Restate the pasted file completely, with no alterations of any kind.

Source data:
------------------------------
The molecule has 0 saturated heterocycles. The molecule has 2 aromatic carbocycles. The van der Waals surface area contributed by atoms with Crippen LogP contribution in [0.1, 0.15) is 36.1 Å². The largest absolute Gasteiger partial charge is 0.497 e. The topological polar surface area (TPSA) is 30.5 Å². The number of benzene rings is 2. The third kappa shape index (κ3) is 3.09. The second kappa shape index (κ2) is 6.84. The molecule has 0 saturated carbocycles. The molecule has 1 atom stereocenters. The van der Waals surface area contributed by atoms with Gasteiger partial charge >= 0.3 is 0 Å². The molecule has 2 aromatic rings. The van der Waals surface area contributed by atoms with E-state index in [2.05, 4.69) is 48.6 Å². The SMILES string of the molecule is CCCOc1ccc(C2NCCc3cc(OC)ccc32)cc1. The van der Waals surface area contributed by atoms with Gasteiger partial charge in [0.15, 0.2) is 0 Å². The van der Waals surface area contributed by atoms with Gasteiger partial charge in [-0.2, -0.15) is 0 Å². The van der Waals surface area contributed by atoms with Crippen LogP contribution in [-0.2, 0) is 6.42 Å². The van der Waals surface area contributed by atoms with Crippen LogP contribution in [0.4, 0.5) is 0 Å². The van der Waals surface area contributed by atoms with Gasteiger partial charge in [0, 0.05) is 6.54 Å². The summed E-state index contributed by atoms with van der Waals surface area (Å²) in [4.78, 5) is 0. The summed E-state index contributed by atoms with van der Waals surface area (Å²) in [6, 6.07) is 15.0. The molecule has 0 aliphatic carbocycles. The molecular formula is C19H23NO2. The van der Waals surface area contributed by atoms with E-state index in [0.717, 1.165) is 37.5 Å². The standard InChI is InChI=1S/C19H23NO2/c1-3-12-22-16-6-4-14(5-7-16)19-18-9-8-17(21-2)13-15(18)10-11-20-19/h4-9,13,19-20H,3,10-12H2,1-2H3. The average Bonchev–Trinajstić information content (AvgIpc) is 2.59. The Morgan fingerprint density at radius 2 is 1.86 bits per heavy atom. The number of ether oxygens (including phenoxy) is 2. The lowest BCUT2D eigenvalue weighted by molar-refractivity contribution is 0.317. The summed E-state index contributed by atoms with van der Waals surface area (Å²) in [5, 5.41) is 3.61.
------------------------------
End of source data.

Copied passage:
The molecule has 0 saturated heterocycles. The molecule has 2 aromatic carbocycles. The van der Waals surface area contributed by atoms with Crippen LogP contribution in [0.1, 0.15) is 36.1 Å². The largest absolute Gasteiger partial charge is 0.497 e. The topological polar surface area (TPSA) is 30.5 Å². The number of benzene rings is 2. The third kappa shape index (κ3) is 3.09. The second kappa shape index (κ2) is 6.84. The molecule has 0 saturated carbocycles. The molecule has 1 atom stereocenters. The van der Waals surface area contributed by atoms with Gasteiger partial charge >= 0.3 is 0 Å². The molecule has 2 aromatic rings. The van der Waals surface area contributed by atoms with E-state index in [2.05, 4.69) is 48.6 Å². The SMILES string of the molecule is CCCOc1ccc(C2NCCc3cc(OC)ccc32)cc1. The van der Waals surface area contributed by atoms with Gasteiger partial charge in [0.15, 0.2) is 0 Å². The van der Waals surface area contributed by atoms with Gasteiger partial charge in [-0.2, -0.15) is 0 Å². The van der Waals surface area contributed by atoms with Crippen LogP contribution in [-0.2, 0) is 6.42 Å². The van der Waals surface area contributed by atoms with Crippen LogP contribution in [0.4, 0.5) is 0 Å². The van der Waals surface area contributed by atoms with Gasteiger partial charge in [0, 0.05) is 6.54 Å². The summed E-state index contributed by atoms with van der Waals surface area (Å²) in [4.78, 5) is 0. The summed E-state index contributed by atoms with van der Waals surface area (Å²) in [6, 6.07) is 15.0. The molecule has 0 aliphatic carbocycles. The molecular formula is C19H23NO2. The van der Waals surface area contributed by atoms with E-state index in [0.717, 1.165) is 37.5 Å². The standard InChI is InChI=1S/C19H23NO2/c1-3-12-22-16-6-4-14(5-7-16)19-18-9-8-17(21-2)13-15(18)10-11-20-19/h4-9,13,19-20H,3,10-12H2,1-2H3. The average Bonchev–Trinajstić information content (AvgIpc) is 2.59. The Morgan fingerprint density at radius 2 is 1.86 bits per heavy atom. The number of ether oxygens (including phenoxy) is 2. The lowest BCUT2D eigenvalue weighted by molar-refractivity contribution is 0.317. The summed E-state index contributed by atoms with van der Waals surface area (Å²) in [5, 5.41) is 3.61.